3 hours lecture; 3 semester hours


CSCI-440 - Parallel Comp for Scientists and Engineers (II)

This course is designed to introduce the field of parallel computing to all scientists and engineers. The students will be taught how to solve scientific problems using parallel computing technologies. They will be introduced to basic terminologies and concepts of parallel computing, learn how to use MPI to develop parallel programs, and study how to design and analyze parallel algorithms.
 
Prerequisite: Programming experience in C++, consent of instructor.
3 hours lecture; 3 semester hours.


CSCI-441 - Computer Graphics (I)

This class focuses on the basic 3D rendering and modeling techniques. In particular, it covers ray tracing, graphics pipeline, modeling techniques based on polynomial curves and patches, subdivision for curves and surfaces, scene graphs, BSP trees and their applications, and elements of global illumination.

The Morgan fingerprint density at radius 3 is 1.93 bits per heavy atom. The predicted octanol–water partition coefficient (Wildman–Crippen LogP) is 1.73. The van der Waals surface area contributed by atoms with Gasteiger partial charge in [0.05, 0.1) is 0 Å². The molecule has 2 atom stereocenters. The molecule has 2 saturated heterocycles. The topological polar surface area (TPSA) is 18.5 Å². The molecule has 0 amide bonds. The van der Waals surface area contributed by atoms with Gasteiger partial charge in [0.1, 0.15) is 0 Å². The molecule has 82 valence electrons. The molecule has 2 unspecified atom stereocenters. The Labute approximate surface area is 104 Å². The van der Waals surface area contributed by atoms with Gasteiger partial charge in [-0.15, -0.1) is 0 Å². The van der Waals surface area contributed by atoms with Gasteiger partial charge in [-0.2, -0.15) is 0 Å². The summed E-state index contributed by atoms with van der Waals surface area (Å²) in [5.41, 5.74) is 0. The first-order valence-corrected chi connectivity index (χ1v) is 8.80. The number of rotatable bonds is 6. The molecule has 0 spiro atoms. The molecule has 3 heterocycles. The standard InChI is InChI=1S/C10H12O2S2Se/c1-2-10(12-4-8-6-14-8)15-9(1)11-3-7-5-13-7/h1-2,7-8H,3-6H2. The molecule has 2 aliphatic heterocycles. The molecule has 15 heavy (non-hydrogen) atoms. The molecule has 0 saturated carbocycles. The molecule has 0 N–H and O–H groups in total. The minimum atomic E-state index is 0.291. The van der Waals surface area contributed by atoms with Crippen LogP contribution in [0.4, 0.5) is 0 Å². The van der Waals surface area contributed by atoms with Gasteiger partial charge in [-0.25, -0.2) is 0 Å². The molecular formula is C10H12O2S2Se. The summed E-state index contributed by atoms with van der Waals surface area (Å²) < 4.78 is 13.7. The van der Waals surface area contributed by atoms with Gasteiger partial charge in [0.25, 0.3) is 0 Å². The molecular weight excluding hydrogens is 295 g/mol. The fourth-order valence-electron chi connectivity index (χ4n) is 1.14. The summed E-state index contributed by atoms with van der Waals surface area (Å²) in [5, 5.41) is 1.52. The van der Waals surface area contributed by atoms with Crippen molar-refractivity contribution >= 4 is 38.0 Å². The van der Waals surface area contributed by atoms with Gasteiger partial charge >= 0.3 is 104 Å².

Prerequisite: CSCI262 with a grade of C- or higher.
3 hours lecture, 3 semester hours.


CSCI-442 - Operating Systems (I, II)

Introduces the essential concepts in the design and implementation of operating systems: what they can do, what they contain, and how they are implemented. Despite rapid OS growth and development, the fundamental concepts learned in this course will endure. We will cover the following high-level OS topics, roughly in this order: computer systems, processes, processor scheduling, memory management, virtual memory, threads, and process/thread synchronization. This course provides insight into the internal structure of operating systems; emphasis is on concepts and techniques that are valid for all computers. We suggest the student takes "Introduction to the Linux Operating System" before this course (if the student is new to the Unix/Linux environment).